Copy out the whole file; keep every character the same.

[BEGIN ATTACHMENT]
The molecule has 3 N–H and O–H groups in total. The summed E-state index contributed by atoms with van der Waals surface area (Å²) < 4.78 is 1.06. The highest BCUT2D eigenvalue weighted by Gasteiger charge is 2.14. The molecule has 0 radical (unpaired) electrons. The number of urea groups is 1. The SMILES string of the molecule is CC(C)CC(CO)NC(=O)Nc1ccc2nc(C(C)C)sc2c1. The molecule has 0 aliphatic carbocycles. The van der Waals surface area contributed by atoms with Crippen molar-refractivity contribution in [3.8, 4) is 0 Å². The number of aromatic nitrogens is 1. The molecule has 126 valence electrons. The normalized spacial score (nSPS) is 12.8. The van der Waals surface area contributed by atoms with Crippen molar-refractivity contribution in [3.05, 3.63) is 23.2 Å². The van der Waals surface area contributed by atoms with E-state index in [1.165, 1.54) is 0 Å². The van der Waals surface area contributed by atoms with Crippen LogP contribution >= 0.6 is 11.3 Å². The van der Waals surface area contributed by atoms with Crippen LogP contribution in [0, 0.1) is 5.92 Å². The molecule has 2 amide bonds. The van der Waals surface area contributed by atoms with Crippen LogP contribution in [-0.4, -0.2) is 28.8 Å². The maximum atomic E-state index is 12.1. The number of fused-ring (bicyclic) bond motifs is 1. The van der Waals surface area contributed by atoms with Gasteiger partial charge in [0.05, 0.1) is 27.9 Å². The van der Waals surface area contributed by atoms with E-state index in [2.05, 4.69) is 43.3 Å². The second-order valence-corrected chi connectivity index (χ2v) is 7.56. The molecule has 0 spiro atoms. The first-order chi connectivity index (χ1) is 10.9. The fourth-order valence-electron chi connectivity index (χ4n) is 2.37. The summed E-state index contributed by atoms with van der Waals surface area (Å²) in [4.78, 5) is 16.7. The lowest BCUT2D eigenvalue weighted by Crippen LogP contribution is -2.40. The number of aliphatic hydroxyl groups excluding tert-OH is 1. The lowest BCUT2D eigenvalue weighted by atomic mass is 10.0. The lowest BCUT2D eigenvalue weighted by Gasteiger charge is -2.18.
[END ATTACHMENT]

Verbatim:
The molecule has 3 N–H and O–H groups in total. The summed E-state index contributed by atoms with van der Waals surface area (Å²) < 4.78 is 1.06. The highest BCUT2D eigenvalue weighted by Gasteiger charge is 2.14. The molecule has 0 radical (unpaired) electrons. The number of urea groups is 1. The SMILES string of the molecule is CC(C)CC(CO)NC(=O)Nc1ccc2nc(C(C)C)sc2c1. The molecule has 0 aliphatic carbocycles. The van der Waals surface area contributed by atoms with Crippen molar-refractivity contribution in [3.8, 4) is 0 Å². The number of aromatic nitrogens is 1. The molecule has 126 valence electrons. The normalized spacial score (nSPS) is 12.8. The van der Waals surface area contributed by atoms with Crippen molar-refractivity contribution in [3.05, 3.63) is 23.2 Å². The van der Waals surface area contributed by atoms with E-state index in [1.165, 1.54) is 0 Å². The van der Waals surface area contributed by atoms with Crippen LogP contribution >= 0.6 is 11.3 Å². The van der Waals surface area contributed by atoms with Crippen LogP contribution in [0, 0.1) is 5.92 Å². The molecule has 2 amide bonds. The van der Waals surface area contributed by atoms with Crippen LogP contribution in [-0.4, -0.2) is 28.8 Å². The maximum atomic E-state index is 12.1. The number of fused-ring (bicyclic) bond motifs is 1. The van der Waals surface area contributed by atoms with Gasteiger partial charge in [0.05, 0.1) is 27.9 Å². The van der Waals surface area contributed by atoms with E-state index in [2.05, 4.69) is 43.3 Å². The second-order valence-corrected chi connectivity index (χ2v) is 7.56. The molecule has 0 spiro atoms. The first-order chi connectivity index (χ1) is 10.9. The fourth-order valence-electron chi connectivity index (χ4n) is 2.37. The summed E-state index contributed by atoms with van der Waals surface area (Å²) in [4.78, 5) is 16.7. The lowest BCUT2D eigenvalue weighted by Crippen LogP contribution is -2.40. The number of aliphatic hydroxyl groups excluding tert-OH is 1. The lowest BCUT2D eigenvalue weighted by atomic mass is 10.0. The lowest BCUT2D eigenvalue weighted by Gasteiger charge is -2.18.